When My Parents' Response to My Pain Was 'You're Fine'

“You’re fine.”

The worst advice my mother ever gave me is more mantra than advice. Something she repeated every time I complained that my ankle or wrist hurt, or that time I vacuumed the living room on my knees and she and my dad laughed and took my picture.

I always wondered if there was a brief moment when she thought I might not be fine. A glimmer of something, or a feeling. When the blood work I had at 11 came back normal, and again at 14, and 17, did she know? What mother wants something to be wrong with their child? I think it’s much easier to say, “See, you’re fine,” and be on your way.

Sometimes I would smack my joints against walls or door frames, begging for bruises or swelling. If there was external evidence of my pain, they couldn’t ignore it, right? I was convinced they’d stop telling me I’m a hypochondriac if there’s proof. In middle school, I got a tendonitis diagnosis. It was only my right wrist, but it was something! I got a brace and two weeks without gym class while symptoms elsewhere persisted.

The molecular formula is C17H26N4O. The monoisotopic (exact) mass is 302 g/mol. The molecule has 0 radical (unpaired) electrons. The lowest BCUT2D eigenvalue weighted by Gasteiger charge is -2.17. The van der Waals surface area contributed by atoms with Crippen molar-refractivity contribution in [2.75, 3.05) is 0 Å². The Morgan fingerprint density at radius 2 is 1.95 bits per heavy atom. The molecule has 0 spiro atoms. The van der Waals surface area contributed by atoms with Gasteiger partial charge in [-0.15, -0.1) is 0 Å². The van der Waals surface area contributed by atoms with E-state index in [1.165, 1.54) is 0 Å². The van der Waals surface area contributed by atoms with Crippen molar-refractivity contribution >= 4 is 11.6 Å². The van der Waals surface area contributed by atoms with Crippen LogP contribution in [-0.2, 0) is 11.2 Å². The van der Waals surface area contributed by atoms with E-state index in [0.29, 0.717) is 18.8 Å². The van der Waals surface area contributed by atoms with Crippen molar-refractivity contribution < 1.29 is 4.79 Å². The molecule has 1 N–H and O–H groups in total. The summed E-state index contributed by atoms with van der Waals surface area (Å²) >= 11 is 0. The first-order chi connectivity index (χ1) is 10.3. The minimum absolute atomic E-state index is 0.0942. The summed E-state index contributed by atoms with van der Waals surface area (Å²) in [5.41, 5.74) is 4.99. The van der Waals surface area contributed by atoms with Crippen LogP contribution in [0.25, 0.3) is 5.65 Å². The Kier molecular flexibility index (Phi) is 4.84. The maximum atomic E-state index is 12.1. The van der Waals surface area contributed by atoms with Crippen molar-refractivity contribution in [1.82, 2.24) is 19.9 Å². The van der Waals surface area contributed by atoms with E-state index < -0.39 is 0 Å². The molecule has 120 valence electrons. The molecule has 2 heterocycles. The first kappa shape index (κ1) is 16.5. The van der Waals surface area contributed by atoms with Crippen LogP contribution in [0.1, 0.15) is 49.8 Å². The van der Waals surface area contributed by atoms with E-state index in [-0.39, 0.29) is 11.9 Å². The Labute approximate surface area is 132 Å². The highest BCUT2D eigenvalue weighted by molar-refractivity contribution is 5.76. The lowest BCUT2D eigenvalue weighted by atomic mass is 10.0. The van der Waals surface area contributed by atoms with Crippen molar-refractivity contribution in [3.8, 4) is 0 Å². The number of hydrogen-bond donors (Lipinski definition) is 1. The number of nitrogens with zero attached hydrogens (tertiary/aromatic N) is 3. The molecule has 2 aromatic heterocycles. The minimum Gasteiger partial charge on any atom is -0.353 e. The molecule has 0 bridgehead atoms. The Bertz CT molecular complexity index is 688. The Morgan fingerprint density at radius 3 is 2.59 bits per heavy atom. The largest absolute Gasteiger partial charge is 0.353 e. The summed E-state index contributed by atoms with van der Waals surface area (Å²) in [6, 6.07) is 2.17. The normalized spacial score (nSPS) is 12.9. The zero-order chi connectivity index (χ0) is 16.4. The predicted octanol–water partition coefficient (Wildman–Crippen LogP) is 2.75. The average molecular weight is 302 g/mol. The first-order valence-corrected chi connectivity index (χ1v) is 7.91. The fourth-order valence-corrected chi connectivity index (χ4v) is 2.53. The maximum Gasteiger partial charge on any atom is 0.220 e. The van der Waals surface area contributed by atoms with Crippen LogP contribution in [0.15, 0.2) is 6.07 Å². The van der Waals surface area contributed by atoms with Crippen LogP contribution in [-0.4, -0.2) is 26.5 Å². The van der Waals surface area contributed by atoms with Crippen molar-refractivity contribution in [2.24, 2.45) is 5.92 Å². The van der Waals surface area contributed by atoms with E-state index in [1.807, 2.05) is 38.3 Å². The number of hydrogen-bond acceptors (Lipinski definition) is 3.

After a while, I grew tired of not feeling listened to. I grew tired of my parents not trusting me to know my body, to know when something isn’t right, even if I was still just a kid. My mother never put much stock in intuition.

“You’re fine.”

The best advice my mother ever gave me has more power in the intention than the words. That lack of recognition gave me the power to seek answers elsewhere, the encouragement to listen to my own body, and the voice to advocate for myself. That advocacy led me to seek out a rheumatologist at age 22. It led me to an orthopedic surgeon, a physical therapist, and a psychiatrist, and, finally, a diagnosis: Ehlers-Danlos syndrome.

Ultimately, though, I am stronger because I went unheard. So even on those days I feel miserable and all I can manage for dinner is a bowl of cereal and some peanut butter, I am proud of myself. I am a proud advocate of myself. I am proud that I allowed myself the courage to speak up when my parents did not.

I still get exhausted vacuuming.

Follow this journey on Chronically Knitting.

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